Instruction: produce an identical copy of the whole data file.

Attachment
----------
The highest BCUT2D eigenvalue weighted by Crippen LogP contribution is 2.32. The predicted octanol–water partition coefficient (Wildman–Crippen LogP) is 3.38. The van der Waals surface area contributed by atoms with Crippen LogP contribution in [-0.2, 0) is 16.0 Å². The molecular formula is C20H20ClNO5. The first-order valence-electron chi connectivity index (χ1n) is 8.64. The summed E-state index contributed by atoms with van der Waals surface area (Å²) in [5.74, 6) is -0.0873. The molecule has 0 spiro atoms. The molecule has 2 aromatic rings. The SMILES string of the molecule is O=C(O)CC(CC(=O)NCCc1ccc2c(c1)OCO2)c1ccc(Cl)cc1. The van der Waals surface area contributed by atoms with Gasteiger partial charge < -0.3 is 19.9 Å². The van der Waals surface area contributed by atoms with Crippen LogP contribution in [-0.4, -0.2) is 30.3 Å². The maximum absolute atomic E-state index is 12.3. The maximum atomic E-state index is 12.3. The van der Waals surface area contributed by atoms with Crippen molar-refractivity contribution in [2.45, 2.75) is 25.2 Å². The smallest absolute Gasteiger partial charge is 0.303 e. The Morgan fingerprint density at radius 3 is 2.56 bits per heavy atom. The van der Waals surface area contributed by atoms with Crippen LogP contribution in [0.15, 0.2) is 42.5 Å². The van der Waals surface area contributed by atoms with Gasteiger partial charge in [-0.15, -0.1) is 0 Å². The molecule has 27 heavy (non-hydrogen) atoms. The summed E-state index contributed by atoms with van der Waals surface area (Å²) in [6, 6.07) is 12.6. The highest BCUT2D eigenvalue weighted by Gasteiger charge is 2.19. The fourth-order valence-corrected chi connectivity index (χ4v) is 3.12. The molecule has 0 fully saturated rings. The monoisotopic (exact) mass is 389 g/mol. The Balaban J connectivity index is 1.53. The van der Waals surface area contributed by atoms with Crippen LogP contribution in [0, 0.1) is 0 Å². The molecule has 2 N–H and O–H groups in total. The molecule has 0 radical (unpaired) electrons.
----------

The highest BCUT2D eigenvalue weighted by Crippen LogP contribution is 2.32. The predicted octanol–water partition coefficient (Wildman–Crippen LogP) is 3.38. The van der Waals surface area contributed by atoms with Crippen LogP contribution in [-0.2, 0) is 16.0 Å². The molecular formula is C20H20ClNO5. The first-order valence-electron chi connectivity index (χ1n) is 8.64. The summed E-state index contributed by atoms with van der Waals surface area (Å²) in [5.74, 6) is -0.0873. The molecule has 0 spiro atoms. The molecule has 2 aromatic rings. The SMILES string of the molecule is O=C(O)CC(CC(=O)NCCc1ccc2c(c1)OCO2)c1ccc(Cl)cc1. The van der Waals surface area contributed by atoms with Gasteiger partial charge < -0.3 is 19.9 Å². The van der Waals surface area contributed by atoms with Crippen LogP contribution in [-0.4, -0.2) is 30.3 Å². The maximum absolute atomic E-state index is 12.3. The maximum atomic E-state index is 12.3. The van der Waals surface area contributed by atoms with Crippen molar-refractivity contribution in [2.45, 2.75) is 25.2 Å². The smallest absolute Gasteiger partial charge is 0.303 e. The Morgan fingerprint density at radius 3 is 2.56 bits per heavy atom. The van der Waals surface area contributed by atoms with Crippen LogP contribution in [0.15, 0.2) is 42.5 Å². The van der Waals surface area contributed by atoms with Gasteiger partial charge in [-0.15, -0.1) is 0 Å². The molecule has 27 heavy (non-hydrogen) atoms. The summed E-state index contributed by atoms with van der Waals surface area (Å²) in [6, 6.07) is 12.6. The highest BCUT2D eigenvalue weighted by Gasteiger charge is 2.19. The fourth-order valence-corrected chi connectivity index (χ4v) is 3.12. The molecule has 0 fully saturated rings. The monoisotopic (exact) mass is 389 g/mol. The Balaban J connectivity index is 1.53. The van der Waals surface area contributed by atoms with Crippen LogP contribution in [0, 0.1) is 0 Å². The molecule has 2 N–H and O–H groups in total. The molecule has 0 radical (unpaired) electrons.